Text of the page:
Monday, October 8, 2018

Adventures of the 2018 Canadian Pumari Chhish East Expedition

This past summer, Alik Berg and I went to Pakistan to have a mountain adventure. Below is a brief report from our expedition. For a more impressionistic account, check out this Bird Blog. For a photo essay, check out this Flickr album.

***

In the summer of 2018 Alik Berg and I traveled to Pakistan to climb in the Karakoram. As often happens, neither the final team nor the final objective ended up being what they had been originally. To begin with, there were four of us intent on exploring the largely untouched peaks of the Kondus valley. Over the winter, however, Chris Brazeau and Ian Welsted pulled out. Then, just a couple of months before our departure, military authorities refused the permit application for our primary objective, the unclimbed K13 (6666 m). We scrambled to find another goal, and settled on the unclimbed Pumari Chhish East (ca. 6900 m). I was familiar with the peak, having attempted it unsuccessfully in 2009, and knew to be a difficult and inspiring mountain. 

We left Calgary on June 30 and, after many flights, jeep drives and three days of trekking with porters, arrived in the 4500-metre basecamp on July 14. We spent the ensuing three weeks systematically acclimatizing: starting with day trips and culminating with two nights spent on the summit of the 5980-metre Rasool Sar. We had hoped to complete our acclimatization in only two weeks, but a week-long spell of bad weather at the end of July kept us confined to basecamp. 

With acclimatization out of the way, we turned our attention to the south wall of Pumari Chhish East. The shattered glacier below the face looked impassable, but we were able to find an alternate approach by climbing over a rock spur. From the crest of the spur we got our first close look at the face. The upper half still looked in good mixed-climbing shape; however, by what was now late summer, the snow and ice fields on the lower half had degenerated into wet rock slabs strafed by rockfall. It was difficult to let go of our ambitions, but in the end, we discounted the south face as too dangerous in current conditions. 

Next, we examined the east aspect of Pumari Chhish East for an alternate route possibility, but found it guarded by batteries of seracs. With just over a week remaining in basecamp, we cast about for other options, and settled on an unclimbed peak across the glacier from basecamp. The first day we scrambled to a bivouac at 5700 metres on the south ridge of our objective. The next day we spent sixteen hours negotiating the complex ridge to and from the 5980-metre summit, arriving back at our bivouac well after midnight. We slept in the following morning, before descending into another valley and hiking around the mountain back to basecamp.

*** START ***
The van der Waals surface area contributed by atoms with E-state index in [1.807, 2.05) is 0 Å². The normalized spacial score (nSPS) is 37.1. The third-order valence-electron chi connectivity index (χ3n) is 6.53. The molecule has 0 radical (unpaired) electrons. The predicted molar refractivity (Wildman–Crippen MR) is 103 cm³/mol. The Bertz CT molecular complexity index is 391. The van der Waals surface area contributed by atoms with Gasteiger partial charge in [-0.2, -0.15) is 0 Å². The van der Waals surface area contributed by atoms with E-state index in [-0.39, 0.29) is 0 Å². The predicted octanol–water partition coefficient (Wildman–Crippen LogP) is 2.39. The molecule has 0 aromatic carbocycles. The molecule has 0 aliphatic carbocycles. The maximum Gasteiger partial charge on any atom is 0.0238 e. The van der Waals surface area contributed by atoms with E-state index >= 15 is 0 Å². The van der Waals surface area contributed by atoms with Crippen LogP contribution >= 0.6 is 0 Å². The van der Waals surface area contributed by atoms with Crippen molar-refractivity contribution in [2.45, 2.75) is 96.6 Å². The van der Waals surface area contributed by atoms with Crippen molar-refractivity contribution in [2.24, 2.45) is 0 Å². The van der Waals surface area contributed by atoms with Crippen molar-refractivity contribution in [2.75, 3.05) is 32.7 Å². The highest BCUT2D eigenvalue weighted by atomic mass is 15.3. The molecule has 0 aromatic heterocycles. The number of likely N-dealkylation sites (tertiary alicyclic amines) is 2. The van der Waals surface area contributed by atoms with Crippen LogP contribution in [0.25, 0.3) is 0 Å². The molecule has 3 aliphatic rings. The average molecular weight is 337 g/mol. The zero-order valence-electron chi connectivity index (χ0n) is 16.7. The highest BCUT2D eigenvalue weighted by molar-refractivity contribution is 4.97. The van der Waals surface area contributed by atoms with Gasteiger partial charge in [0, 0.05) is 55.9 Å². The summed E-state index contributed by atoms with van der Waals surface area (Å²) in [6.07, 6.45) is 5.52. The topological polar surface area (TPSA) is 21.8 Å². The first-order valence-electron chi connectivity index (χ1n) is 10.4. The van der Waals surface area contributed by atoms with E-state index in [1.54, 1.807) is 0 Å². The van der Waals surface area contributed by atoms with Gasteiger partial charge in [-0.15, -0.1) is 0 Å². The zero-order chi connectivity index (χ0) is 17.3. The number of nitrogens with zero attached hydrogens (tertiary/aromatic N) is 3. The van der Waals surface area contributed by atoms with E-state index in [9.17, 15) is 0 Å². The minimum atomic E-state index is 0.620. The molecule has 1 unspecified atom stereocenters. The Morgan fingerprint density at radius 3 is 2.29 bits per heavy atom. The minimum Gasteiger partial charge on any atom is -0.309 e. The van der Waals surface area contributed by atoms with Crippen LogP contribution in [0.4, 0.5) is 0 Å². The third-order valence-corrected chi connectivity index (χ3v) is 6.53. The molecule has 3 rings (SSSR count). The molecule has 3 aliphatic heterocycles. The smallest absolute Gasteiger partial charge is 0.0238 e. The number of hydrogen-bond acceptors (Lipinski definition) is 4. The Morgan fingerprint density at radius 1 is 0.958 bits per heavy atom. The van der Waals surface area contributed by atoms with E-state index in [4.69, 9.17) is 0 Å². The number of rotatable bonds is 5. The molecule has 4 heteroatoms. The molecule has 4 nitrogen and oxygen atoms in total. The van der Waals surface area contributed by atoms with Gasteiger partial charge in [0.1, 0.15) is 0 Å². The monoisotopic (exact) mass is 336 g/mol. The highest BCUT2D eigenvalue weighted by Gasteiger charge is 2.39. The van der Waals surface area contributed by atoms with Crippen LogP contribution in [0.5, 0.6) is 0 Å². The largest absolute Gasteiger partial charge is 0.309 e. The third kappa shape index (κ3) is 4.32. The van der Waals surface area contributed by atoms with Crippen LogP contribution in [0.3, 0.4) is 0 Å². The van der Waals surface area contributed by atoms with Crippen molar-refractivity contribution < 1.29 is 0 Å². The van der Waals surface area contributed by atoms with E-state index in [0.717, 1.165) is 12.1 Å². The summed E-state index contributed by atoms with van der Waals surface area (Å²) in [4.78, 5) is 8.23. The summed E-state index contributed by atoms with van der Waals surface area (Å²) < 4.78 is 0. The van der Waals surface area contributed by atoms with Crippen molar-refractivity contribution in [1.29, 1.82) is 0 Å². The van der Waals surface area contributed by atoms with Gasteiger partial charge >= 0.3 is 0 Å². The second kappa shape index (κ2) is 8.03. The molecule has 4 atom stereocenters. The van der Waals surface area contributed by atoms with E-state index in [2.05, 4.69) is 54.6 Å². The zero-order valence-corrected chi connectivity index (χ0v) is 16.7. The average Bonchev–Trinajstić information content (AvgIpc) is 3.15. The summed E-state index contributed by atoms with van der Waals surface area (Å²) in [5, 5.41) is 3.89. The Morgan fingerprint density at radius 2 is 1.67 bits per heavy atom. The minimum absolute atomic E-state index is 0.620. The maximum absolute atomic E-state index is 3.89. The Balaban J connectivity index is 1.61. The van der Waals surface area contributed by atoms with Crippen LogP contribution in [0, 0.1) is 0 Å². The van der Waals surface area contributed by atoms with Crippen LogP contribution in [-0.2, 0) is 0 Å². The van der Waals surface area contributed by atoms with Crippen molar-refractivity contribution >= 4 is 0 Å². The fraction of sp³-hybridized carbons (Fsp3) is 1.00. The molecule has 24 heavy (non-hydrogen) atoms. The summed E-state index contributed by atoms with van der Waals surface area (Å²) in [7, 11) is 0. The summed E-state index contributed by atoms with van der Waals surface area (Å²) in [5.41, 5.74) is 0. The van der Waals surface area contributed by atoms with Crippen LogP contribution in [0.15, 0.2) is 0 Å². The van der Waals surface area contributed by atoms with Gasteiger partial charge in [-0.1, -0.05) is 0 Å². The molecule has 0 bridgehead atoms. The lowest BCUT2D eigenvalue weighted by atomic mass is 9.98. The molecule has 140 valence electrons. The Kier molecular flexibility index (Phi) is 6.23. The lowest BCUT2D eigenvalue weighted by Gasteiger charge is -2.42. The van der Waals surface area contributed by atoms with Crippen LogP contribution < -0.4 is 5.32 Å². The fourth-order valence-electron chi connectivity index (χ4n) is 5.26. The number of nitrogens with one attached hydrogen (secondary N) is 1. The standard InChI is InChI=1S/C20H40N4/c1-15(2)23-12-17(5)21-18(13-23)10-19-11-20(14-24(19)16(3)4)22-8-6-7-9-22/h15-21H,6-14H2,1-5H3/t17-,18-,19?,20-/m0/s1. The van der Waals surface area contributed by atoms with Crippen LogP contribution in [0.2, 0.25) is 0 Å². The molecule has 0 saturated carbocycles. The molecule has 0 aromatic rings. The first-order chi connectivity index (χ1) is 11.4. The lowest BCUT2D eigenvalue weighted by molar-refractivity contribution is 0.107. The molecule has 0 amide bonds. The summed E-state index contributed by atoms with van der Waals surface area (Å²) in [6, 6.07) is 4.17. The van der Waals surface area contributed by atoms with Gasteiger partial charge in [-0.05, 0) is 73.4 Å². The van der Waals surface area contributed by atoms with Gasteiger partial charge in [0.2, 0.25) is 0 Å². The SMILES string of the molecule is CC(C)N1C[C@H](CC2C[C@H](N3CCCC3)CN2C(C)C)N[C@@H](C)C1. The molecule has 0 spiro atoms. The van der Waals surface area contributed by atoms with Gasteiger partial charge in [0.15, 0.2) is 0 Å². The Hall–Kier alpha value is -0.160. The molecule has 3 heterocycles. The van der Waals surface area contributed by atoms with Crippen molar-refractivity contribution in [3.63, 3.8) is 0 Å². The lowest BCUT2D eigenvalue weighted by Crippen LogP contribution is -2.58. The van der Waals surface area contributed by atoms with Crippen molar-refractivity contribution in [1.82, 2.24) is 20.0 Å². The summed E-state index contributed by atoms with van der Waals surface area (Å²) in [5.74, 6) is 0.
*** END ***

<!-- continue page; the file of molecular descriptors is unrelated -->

Two days later, in a cold rain, we left the meadow where we had spent half the summer. Pumari Chhish East remained unclimbed, but we still had a great adventure among great mountains and great people. 

Last but not least, Alik and I would like to thank the John Lauchlan Memorial Award and the MEC Expedition Support Grant for backing our expedition. And personally, I would like to thank my sponsors: Arc'teryx, Black Diamond, Bolder and Scarpa North America for their support. An expedition to the Karakoram is a major undertaking, and the trip would not have happened without their help. We did not come back successful, but we came back safe and we came back friends.

A storm clears from the south faces of Pumari Chhish South (7350 m) and East (6900 m).

Thursday, July 5, 2018

The Myth of Sisyphus

Ducking my head, I stepped from the plane onto the jetway, and from the cool air inside the cabin into the oppressive heat of an Islamabad evening. After more than thirty hours of contorting ourselves into cramped airplane seats, and lounging at airports from Vancouver to Beijing, Alik and I had finally arrived in Pakistan. Down at the baggage carrousel, one big duffel appeared, then another and another... I held my breath as the conveyor belt grew empty with one of our bags still missing, but then a bulging blue duffel emerged. I exhaled in relief. 

Outside, dazed from jetlag and sleep deprivation, we stood by as a cabbie secured a small mountain of expedition duffels to the roof rack of a Corolla. The thin string he used didn’t seem adequate for the purpose; I hoped gravity would help to keep the heavy bags in place. As we drove into the city, lightning flashed and sheets of rain came down, forcing commuters on their small motorbikes to seek shelter under overpasses. “Your bags are waterproof?”, asked Ali, our guide to the thickets of Pakistani bureaucracy. “Not so much”, I waggled my hand in reply. 

After the sticky, humid heat of the tropical night, the airconditioned coolness of the guesthouse was a welcome relief. We lingered over egg-fried rice, struggling to keep our eyes open. Back in our room, having snatched only the occasional head-lolling, seated nap over the past two days, sleep came easily. 

By midmorning the next day, having already breakfasted on chapatis, omelettes and potato curry, we were back at the airport. Initially the agent at the check-in counter balked at the number and weight of our duffels, but Ali managed to negotiate the excess baggage charges down to a reasonable sum. There was no lineup at security, and fifteen minutes after arriving at the New Islamabad Airport, we were sitting at the gate, boarding passes for the flight to Skardu in our pockets.